16 July 2020

The 7 Ps and the 4 Pillars: what is marketing anyway?

Julie Brook
Written by Julie Brook

Julie Brook is Regional Director for The Marketing Centre and specialises in working with small and mid-size businesses. She has over 30 years’ senior marketing experience in food, drink, hospitality and jewellery sectors with brands including San Miguel, Greenall’s Pubs and Restaurants, and HPJ Jewellers.

The ‘Seven Ps’ and the ‘Four Pillars' of marketing are useful models to understand the marketing department’s role and the key responsibilities of any marketing team.

Many business owners struggle to define what marketing is, even the ones that run successful companies. 

Marketing teams get involved in a lot of things, from branding to promotions to websites. But marketing isn’t just a list of jobs-to-be-done, it’s a process. And if you don’t understand each step of that process, there’s a chance you’ll miss an important part of it.

There are plenty of different models out there to describe marketing. In this post, we’re going to look at some of the most popular models, as well as the model that we use when we’re working with our customers.


The Seven Ps of Marketing

Before the seven Ps of marketing there were the four Ps: product, price, promotion and place. These were defined by E. Jerome McCarthy in the 1960s.

In the 1980s, three more Ps were added to this model by a pair of academics called Booms and Bitner. They felt that the four Ps were only able to describe the marketing of products, as opposed to the marketing of both products and services.

The seven Ps model is a tried and tested definition that breaks marketing down into the following elements:

  1. Product: What are you selling?
  2. Price: Is the price aligned with the perceived value of the product?
  3. Promotion: How will you describe your product and what is the right language to help you connect with your audience?
  4. Place: Where will you reach customers?
  5. People: Have you got the right service delivery and sales teams in place?
  6. Process: Have you defined and documented your methods for delivering your end product or service?
  7. Physical Evidence: Have you defined a tangible “thing” that the customer will receive, even if the service is intangible? (An insurance certificate for an insurance policy is a good example, if you’re stuck on this.)

Looking through these, there are some areas that you might not immediately associate with marketing - such as pricing, sales processes and service delivery. One of the strengths of this model is that it demonstrates how marketing touches every part of your business, not just the tasks that we usually associate with marketing teams.

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However, this model does have a few weaknesses.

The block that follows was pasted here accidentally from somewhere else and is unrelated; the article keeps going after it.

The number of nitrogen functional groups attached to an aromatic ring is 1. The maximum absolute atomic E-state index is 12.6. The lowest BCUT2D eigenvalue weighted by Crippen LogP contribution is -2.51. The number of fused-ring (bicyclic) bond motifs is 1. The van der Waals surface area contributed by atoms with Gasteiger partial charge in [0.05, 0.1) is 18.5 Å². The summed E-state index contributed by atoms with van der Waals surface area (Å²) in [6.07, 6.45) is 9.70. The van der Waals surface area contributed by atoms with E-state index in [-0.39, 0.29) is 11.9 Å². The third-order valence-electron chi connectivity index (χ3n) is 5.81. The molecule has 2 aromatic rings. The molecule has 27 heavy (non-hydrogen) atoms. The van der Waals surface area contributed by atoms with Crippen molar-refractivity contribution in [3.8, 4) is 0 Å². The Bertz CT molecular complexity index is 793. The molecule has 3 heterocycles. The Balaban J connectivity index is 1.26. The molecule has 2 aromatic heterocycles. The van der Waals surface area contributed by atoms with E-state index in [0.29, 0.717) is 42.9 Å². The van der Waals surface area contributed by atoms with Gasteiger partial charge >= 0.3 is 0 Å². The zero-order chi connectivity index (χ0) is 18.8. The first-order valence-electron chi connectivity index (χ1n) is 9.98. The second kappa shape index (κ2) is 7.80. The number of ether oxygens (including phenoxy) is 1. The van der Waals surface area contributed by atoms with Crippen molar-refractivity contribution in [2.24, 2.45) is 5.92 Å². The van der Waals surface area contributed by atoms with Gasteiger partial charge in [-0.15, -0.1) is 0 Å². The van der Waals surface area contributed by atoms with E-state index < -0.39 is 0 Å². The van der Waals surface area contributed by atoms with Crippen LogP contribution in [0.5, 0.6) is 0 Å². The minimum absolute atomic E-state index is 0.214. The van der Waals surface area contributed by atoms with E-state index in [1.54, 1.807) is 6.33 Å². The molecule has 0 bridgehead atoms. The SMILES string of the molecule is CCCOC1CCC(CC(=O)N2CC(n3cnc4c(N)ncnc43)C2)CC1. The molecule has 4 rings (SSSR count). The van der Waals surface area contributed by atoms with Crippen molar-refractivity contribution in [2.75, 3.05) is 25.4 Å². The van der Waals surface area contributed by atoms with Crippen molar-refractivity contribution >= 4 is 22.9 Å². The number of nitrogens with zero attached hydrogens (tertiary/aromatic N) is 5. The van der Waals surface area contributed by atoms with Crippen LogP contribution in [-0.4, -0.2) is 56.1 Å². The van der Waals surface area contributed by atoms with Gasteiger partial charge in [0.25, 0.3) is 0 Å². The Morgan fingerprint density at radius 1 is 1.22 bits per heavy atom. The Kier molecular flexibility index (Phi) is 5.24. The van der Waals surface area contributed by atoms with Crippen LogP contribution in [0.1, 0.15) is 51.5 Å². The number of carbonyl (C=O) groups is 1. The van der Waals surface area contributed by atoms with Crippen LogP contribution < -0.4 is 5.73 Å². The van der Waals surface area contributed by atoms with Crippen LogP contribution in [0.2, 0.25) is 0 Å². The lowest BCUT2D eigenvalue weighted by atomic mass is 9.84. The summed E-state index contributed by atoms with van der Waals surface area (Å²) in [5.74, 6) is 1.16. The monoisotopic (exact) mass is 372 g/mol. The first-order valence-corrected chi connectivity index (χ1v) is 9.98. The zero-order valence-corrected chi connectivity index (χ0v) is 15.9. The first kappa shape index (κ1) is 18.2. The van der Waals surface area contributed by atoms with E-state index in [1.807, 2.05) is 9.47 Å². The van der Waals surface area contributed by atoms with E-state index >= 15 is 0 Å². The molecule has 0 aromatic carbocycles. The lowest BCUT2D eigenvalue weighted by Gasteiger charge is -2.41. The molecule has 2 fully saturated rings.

First, the customer is nowhere to be seen. As we’re fond of reminding our readers, great marketing starts with the customer. 

Second, it mentions process, but it doesn’t capture that marketing is itself a process. As the CIM puts it: “Marketing is the management process responsible for identifying, anticipating and satisfying customer requirements profitably.” Like any other business process, marketing ought to be mapped out, measured and improved over time. 

Finally, it ignores the vital role that branding and customer retention play in modern marketing. Ignoring either of these elements would put any business at an enormous disadvantage.

Because of these shortcomings, we developed our own model to define what marketing is and how it adds value. We call it…


The 4 Pillars of Marketing

Our four pillars of marketing model captures the key functions of marketing and arranges them in a sequence, so you can work through them step-by-step:

  1. Define: Know what your potential customers look like, and what your product or service can do for them.
  2. Find: Identify ways to target them, based on their behaviour and habits.
  3. Win: Devise strategies to close sales and create customers.
  4. Keep: Monitor customer churn (loss) and create retention activities to remedy it.

You can think of the four pillars of marketing as a roadmap or a checklist. It’s simple but effective, which is why our team and our customers return to it again and again. 

Note: Want to speak to an experienced marketer about how marketing can grow your business? Our part-time Marketing Directors are here to help. Book a free one-hour consultation.

Our marketing 360 framework maps key business functions - strategy, operations and support - against these four pillars, giving you a comprehensive roadmap that will show you what you need to focus on at each step of the marketing process to improve performance.

7ps infographic-1


Measure your performance against the four pillars of marketing

Our Marketing 360 diagnostic questionnaire will map your performance against the four pillars so you can see what you’re doing well and where you need to focus your efforts.

It only takes 10 minutes. We’ll even provide you with a free report that will give feedback on your results and advice on what to do next. 

Take the Marketing 360 today.

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Image credit: By Mohsinbl (Own work) [CC BY-SA 3.0], via Wikimedia Commons

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